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LI milestone

Senate supports making Labrador Institute an academic unit

Campus and Community

By David Sorensen

Memorial’s Labrador Institute (LI) took a major step towards becoming officially recognized as the university’s Labrador campus when Senate voted on Tuesday to make it an academic unit.

This transition is subject to the Labrador Institute creating a constitution for approval by Senate and Memorial’s Board of Regents, a requirement for all academic units.

There is no budget increase associated with this transition.

LI is currently an administrative unit of the university, supporting Memorial’s teaching, research and public engagement activities in Labrador.

“Memorial University is uniquely situated in the country to lead the way on Northern sovereignty in research and education,” —Dr. Ashlee Cunsolo

Senate also approved a motion of support for the Labrador Institute’s proposal to become an academic campus of Memorial University, pending the endorsement of a report of the Labrador Campus Development Working Group which is developing plans for infrastructure; programs and curriculum; governance structures; research infrastructure; human resources and finances; an operating budget; and a capital campaign. Memorial’s Board of Regents must also approve this proposal and plans.

Enhanced role

Memorial President Gary Kachanoski said the move towards an enhanced academic role for the Labrador Institute is connected to broader calls for Northern sovereignty over research and education across the country, and responds to Memorial’s responsibilities and obligations outlined in the report of the national Truth and Reconciliation Commission.

“This transition demonstrates our obligation to provide university education to the people of Labrador and the rest of the province, and also shows our commitment to moving forward Memorial’s partnership with the Inuit and Innu of Labrador, and other key partners in the region and across the North,” said President Kachanoski.

“This is a significant step forward for Memorial’s presence in Labrador,” said Dr. Ashlee Cunsolo, director of the LI. “While there are more steps before the Labrador Institute reaches the goal of becoming an academic campus, the endorsement of Memorial’s highest academic governing body is an exciting milestone.”

Strengthened relationships

“The transition of the Labrador Institute into an academic unit directly aligns with important initiatives at Memorial University, including the Indigenization Strategy, the new partnership with Nunavut Arctic College, a movement for cluster hiring of Indigenous faculty, and renewed emphasis on enhancing and strengthening relationships with First Nations, Inuit, and Métis throughout the province,” she said.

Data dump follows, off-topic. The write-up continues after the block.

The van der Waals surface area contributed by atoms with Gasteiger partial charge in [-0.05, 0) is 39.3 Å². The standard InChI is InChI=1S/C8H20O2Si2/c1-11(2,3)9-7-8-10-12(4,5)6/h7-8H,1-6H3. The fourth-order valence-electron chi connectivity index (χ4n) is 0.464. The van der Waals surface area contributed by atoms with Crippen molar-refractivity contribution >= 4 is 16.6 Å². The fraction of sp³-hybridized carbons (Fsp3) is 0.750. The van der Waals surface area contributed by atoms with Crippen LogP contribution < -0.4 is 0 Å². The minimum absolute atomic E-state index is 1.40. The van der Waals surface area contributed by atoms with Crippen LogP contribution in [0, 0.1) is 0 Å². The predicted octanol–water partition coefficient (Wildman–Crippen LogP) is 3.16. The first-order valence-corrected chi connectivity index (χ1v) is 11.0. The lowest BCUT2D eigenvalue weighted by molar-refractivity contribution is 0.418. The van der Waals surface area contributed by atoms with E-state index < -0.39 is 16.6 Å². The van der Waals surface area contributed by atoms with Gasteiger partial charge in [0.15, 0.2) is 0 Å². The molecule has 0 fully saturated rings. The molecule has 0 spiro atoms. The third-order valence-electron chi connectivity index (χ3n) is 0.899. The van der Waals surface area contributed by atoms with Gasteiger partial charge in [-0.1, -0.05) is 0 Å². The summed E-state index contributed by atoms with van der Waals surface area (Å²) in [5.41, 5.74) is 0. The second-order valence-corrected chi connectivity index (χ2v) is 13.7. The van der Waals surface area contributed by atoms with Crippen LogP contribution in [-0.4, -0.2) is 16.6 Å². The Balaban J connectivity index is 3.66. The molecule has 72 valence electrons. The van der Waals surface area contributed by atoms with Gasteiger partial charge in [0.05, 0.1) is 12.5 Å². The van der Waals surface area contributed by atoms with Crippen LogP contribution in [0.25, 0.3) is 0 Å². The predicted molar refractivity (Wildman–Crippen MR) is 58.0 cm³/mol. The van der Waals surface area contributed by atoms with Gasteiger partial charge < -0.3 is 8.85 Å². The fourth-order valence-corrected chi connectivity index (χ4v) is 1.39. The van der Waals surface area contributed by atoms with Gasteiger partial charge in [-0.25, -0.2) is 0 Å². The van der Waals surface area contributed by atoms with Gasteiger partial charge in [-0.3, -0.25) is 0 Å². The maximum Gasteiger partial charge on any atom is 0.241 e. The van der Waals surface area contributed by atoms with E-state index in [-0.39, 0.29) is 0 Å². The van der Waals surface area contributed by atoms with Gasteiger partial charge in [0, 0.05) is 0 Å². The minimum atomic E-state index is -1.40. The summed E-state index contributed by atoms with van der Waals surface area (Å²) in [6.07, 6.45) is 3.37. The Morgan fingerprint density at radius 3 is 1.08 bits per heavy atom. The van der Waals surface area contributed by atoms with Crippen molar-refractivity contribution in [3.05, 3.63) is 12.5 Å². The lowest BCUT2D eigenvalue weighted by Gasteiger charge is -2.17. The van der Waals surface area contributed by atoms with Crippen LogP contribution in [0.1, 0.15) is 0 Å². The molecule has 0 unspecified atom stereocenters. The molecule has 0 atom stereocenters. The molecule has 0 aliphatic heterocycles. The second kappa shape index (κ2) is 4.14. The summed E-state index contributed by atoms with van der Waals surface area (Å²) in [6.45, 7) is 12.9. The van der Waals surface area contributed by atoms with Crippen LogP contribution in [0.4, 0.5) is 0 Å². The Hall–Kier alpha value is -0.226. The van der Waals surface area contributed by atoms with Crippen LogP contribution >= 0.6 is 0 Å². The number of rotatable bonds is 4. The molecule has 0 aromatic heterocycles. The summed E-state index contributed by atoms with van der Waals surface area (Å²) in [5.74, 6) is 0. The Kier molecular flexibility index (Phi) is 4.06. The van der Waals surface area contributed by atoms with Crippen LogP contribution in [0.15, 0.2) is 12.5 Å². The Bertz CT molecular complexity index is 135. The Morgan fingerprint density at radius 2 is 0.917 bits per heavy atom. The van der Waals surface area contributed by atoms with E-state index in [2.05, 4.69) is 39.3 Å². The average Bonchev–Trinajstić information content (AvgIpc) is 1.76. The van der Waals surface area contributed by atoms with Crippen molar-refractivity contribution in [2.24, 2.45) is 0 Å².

The primary outcome of the change is that LI will now come to Senate for discussions and approvals around academic programming such as course and program development, and can begin the process of developing academic programs and educational opportunities in Labrador.

The Labrador Institute will continue to work with Innu and Inuit government representatives and community groups, other academic units at Memorial, and other key partners on course and research program development, and expanded infrastructure.

The plan to transition the Labrador Institute was recommended by the Labrador Institute Strategic Task Force, which included members from Nunatsiavut, NunatuKavut, the Innu Nation, and faculty, staff, and administrative leaders from throughout Memorial University, and was approved in principle by President Kachanoski and the Vice-Presidents Council.

More diverse

Dr. Cunsolo said a Labrador campus is not only important for Labrador, but it will make Memorial University stronger, more diverse, and more inclusive.

“Through the growth and development of the Labrador Institute, Memorial University is uniquely situated in the country to lead the way on Northern sovereignty in research and education,” she added.

“This is truly a historic moment for Memorial University, and for Labrador,” said Dr. Cunsolo. “I look forward to continuing to work with members of the Nunatsiavut Government, NunatuKavut Community Council, and the Innu Nation, as well as communities and key stakeholders throughout Labrador and across the North, to design a curriculum and a campus that is Northern-led, Northern-focused, and incorporates multiple ways of knowing and being.”


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